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In World Cup final, Spain or Netherlands will earn a historic first

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By Steven Goff
Washington Post Staff Writer
Sunday, July 11, 2010

JOHANNESBURG -- Soccer will crown its 2010 World Cup champion Sunday, and in the process, open the doors to an exclusive club for just the second time in three decades.

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Only seven nations have won the title, but with two teams that have endured decades of disappointment meeting in front of a Soccer City Stadium crowd that will include presidents, prime ministers and princes, the list will grow by one.

Make way for Spain or the Netherlands.

Since the inaugural competition 80 years ago, Brazil, Italy and Germany have won 12 of the 18 championships. Argentina and Uruguay have combined for four, and England and France have claimed one apiece.

But as each standard bearer was eliminated over the past four weeks, a refreshing matchup emerged, featuring teams with distinguished yet unsatisfying traditions. Of the countries that have defined modern soccer through their enchanting play and by furnishing a ceaseless supply of talent to Europe's decorated pro leagues, Spain and the Netherlands still lacked World Cup validation.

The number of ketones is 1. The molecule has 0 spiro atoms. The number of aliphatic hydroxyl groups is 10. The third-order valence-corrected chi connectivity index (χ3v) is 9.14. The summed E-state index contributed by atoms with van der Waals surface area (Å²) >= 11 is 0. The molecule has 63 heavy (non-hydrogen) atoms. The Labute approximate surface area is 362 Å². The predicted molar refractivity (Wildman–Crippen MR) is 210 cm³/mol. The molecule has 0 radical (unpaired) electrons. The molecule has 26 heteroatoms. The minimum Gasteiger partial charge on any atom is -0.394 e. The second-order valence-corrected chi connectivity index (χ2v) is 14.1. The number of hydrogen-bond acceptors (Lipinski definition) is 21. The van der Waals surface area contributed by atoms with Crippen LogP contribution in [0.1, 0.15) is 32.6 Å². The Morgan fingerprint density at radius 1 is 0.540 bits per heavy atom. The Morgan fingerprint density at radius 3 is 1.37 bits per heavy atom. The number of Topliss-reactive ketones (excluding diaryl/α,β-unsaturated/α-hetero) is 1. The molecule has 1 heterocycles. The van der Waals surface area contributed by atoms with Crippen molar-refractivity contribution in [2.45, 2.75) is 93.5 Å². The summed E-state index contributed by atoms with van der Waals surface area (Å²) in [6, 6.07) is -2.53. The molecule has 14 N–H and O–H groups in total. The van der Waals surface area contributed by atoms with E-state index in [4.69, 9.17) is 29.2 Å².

For one of them, the time has come.

"The history of football owes us this one," Spain defender Carlos Marchena said. "There have been great moments in our history [and] we have been through several great disappointments. Perhaps this time we are to change those bitter moments."

The Netherlands appeared in two consecutive finals in the 1970s before self-destruction became its hallmark. Until last week, Spain had never advanced beyond the quarterfinals.

The fact that one secured passage to this title game was not unexpected. After all, Spain won the 2008 European Championship and joined Brazil as World Cup favorites; the Netherlands was a darling choice after barreling through the qualifying process and rounding into form before its arrival in South Africa.

The fact that both made it this far, however, defied historical trends:

-- Brazil, Italy or Germany had been a finalist in every tournament except 1930 and '78, filling 20 of the 36 championship-game slots.

-- With two European teams in the title match, soccer's most distinguished confederation will finally win a World Cup on a foreign continent.


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